Tax Deductions for Electricians
Like most other professionals, electricians can claim tax deductions on items that relate to their work. Knowing all of the deductions that you are allowed to make helps you to know how much of a refund you can get back from the government. If you are an electrician, you can count expenses related to your work as miscellaneous deductions as long as you itemise them on Schedule A and they make up more than 2 per cent of your Adjusted Gross Income.
Dues and Premiums
Some of the expenses the IRS allows you to deduct from your taxes are professional dues and premiums you pay. However, there are some conditions you need to meet to deduct these expenses. The first condition is that no one can reimburse these funds to you. Second, these expenses must have a direct relation to your job as an electrician. Some examples are subscriptions to trade journals related to your work, membership dues to professional unions such as the International Brotherhood of Electrical Workers, and the premiums you pay in liability insurance.
Expenses for equipment you use for your job as an electrician are also deductible if they were not reimbursed by your employer (if you are not self-employed). This category includes any specialised equipment or tool you need to perform your work that is replaceable in one year or less. It also includes expenses you pay for safety equipment related to your work, such as steel-toed shoes and goggles, arc flash protective clothing, insulating gloves & sleeves, insulating blankets, switchboard matting, insulated tools and grounding equipment.
Your expenses for uniforms are also fully deductible expenses to you as long as they were not reimbursed by an employer. However, to qualify for these deductions, your uniform must be required by your employer or required for the performance of your work if you are self employed. It also needs to be exclusive to your work: the uniform must not be suitable for daily activities or street wear.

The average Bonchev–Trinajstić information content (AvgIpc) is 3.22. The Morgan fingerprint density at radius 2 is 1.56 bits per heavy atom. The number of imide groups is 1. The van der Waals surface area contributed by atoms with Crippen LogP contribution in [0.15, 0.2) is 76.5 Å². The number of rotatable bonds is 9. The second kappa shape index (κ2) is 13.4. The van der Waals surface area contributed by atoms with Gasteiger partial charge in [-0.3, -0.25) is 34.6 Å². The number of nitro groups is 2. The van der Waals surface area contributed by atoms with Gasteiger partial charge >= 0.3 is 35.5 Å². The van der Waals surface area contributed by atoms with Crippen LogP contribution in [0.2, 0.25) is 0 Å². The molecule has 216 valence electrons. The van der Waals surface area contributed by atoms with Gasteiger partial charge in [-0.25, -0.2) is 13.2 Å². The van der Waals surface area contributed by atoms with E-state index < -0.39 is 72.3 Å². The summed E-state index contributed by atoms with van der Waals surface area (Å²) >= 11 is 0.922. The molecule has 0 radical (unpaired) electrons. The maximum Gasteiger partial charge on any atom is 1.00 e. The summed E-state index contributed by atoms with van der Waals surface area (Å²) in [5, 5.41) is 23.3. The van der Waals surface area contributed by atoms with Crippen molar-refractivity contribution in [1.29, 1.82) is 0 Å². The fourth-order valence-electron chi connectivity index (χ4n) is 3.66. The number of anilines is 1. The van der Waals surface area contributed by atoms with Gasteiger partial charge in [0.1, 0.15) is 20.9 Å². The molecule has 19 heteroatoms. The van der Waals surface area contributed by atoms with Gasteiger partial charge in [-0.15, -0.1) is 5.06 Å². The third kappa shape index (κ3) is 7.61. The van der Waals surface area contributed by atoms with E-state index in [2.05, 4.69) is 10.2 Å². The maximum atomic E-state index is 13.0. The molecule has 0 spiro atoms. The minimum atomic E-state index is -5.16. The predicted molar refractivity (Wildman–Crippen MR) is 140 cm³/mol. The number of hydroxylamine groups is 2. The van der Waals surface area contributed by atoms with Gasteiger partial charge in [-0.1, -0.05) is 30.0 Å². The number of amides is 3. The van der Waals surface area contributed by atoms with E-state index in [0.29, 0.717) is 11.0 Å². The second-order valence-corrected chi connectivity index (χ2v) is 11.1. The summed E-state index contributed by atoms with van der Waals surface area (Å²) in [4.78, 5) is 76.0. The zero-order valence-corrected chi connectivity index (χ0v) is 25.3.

If you have to pay for state or local government regulatory fees and licenses, these expenses are also deductible. However, you cannot deduct them if they were for initial certification or licensing because, in this case, the IRS considers them an investment.
If you are unemployed and you have expenses for job hunting, those expenses are also deductible for you as long as you are looking for a job as an electrician.
Expenses on further education are deductible if it improves your abilities as an electrician, or if it is required by your employer or by the state. Texas, for example, requires an annual four-hour continuing education course for renewing electrical apprentice licenses; the costs for the course would be deductible.
If you are a self-employed electrician, there are other deductions that you are also allowed to deduct besides those already mentioned. Some of these deductions are the expenses you have on a car or truck for travel between work sites, salaries or commissions you pay to employees, professional and legal fees you have to pay (such as accounting), work-related rental expenses, travel expenses and advertising.